NASHVILLE, Tenn. (WKRN) – Wading through water using a rope to guide his way, Jeremy Sides, a certified diver and Navy veteran who has a YouTube channel dedicated to helping solve cold cases, can be heard on video saying, “we’re almost there.”

The video reveals a blurry image at the bottom of the Calfkiller River in Sparta.

“It’s a Pontiac. It’s them,” Sides said while underwater with his scuba gear on.

It is the same model vehicle missing teens Erin Foster and Jeremy Bechtel were last seen driving after leaving a party 21 years ago.

“The Sheriff of Sparta or I guess that county, the first thing he did was hug me without even saying a word because he has been actively searching for these kids since 2000,” explained Sides.

The newest revelation will hopefully bring some closure to the tight-knit community.

“Human remains were found in the car. 20 years old, there’s not much left. But they did find a few distinguishing items that told them that somebody was in a car,” Sides said.

This isn’t the first Tennessee mystery to receive help from Sides, who lives near Atlanta.

“There’s a lot of missing people in Tennessee,” he said.

In January, he, along with the group “Adventures with Purpose,” found the car of a missing Donelson man, along with more than 40 additional vehicles sunk in the Cumberland River and Percy Priest Lake. Investigations in another cold case, just last month, led sides to a vehicle belonging to an Oak Ridge elderly woman missing since 2005.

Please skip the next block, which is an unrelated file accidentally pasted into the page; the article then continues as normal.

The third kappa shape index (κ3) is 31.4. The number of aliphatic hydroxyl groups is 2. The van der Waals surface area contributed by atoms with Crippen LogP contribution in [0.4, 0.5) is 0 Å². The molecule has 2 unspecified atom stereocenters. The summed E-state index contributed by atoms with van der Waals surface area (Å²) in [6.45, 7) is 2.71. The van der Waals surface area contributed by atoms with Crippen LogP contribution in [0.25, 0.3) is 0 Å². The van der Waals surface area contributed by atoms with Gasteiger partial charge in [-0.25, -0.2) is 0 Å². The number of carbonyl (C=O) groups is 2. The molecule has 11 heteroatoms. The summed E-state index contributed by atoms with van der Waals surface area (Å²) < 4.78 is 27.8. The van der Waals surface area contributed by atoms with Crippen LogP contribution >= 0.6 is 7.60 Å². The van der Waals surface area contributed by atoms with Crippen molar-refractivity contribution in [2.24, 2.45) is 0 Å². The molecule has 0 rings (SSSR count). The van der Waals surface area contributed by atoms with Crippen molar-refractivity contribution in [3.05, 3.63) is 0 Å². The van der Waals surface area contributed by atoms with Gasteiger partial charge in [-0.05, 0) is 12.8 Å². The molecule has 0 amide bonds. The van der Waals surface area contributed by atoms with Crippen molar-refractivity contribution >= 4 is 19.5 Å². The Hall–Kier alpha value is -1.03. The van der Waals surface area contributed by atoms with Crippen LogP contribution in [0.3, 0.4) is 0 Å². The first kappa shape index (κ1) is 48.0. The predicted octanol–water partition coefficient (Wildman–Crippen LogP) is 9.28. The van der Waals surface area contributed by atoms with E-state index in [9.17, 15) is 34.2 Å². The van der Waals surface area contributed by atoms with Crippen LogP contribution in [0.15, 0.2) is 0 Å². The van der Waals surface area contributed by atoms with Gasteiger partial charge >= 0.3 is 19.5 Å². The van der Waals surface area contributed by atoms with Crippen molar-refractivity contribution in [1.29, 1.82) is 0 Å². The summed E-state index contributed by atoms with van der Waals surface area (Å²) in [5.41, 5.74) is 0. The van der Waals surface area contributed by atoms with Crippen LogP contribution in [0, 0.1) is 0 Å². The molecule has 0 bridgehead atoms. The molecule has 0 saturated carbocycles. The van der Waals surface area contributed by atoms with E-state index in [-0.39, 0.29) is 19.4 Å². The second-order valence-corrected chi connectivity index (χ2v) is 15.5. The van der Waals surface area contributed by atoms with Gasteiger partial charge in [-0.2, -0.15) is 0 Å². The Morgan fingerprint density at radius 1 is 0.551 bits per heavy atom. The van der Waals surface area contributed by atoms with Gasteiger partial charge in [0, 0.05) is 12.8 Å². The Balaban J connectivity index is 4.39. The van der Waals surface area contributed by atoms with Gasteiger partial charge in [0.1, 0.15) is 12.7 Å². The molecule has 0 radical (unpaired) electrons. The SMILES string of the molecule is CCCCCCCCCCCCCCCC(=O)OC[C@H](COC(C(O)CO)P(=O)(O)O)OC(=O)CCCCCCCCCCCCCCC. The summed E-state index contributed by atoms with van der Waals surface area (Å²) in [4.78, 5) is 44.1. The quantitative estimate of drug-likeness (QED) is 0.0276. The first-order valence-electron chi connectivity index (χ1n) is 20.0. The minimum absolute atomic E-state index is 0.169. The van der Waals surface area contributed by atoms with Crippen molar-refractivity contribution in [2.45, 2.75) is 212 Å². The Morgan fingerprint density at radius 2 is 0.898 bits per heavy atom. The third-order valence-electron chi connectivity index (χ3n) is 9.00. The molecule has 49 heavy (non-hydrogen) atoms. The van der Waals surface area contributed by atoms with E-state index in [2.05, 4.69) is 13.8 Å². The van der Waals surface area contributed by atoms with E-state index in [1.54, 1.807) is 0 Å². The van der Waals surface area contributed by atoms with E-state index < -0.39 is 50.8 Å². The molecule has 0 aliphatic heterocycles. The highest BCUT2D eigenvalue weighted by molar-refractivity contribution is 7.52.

“It is an indescribable new feeling that I’ve never had because it’s wrapped around excitement and joy, but it’s bittersweet because you know, that you just found their loved ones, and they’re not with us anymore,” Sides explained.

His selfless sleuthing of the subject of his YouTube channel, “Exploring with Nug,” that’s successful enough for him to dedicate all his time searching for missing people free of charge to family and police. Sides uses high-tech sonar equipment that paints a picture of what’s underwater.

UNSOLVED TENNESSEE: Find more of the state’s cold cases, missing persons, and other mysteries

“I just start searching missing persons, and I’ll just keep scrolling and reading them. And every so often, one will come up where it’s just somebody vanished off the face of the planet, and they were in their car.
Cars just don’t disappear,” Sides said. “So chances are, they’re in a body of water somewhere.”

His hobby is now his purpose.

“These police officers, they have many jobs, and they’re spread thin, and they’re working themselves to the bone. and that’s probably why a lot of these cases take so long to be solved.”

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Sides is hoping to change the tide one dive at a time.

“It just feels like the right thing to do.”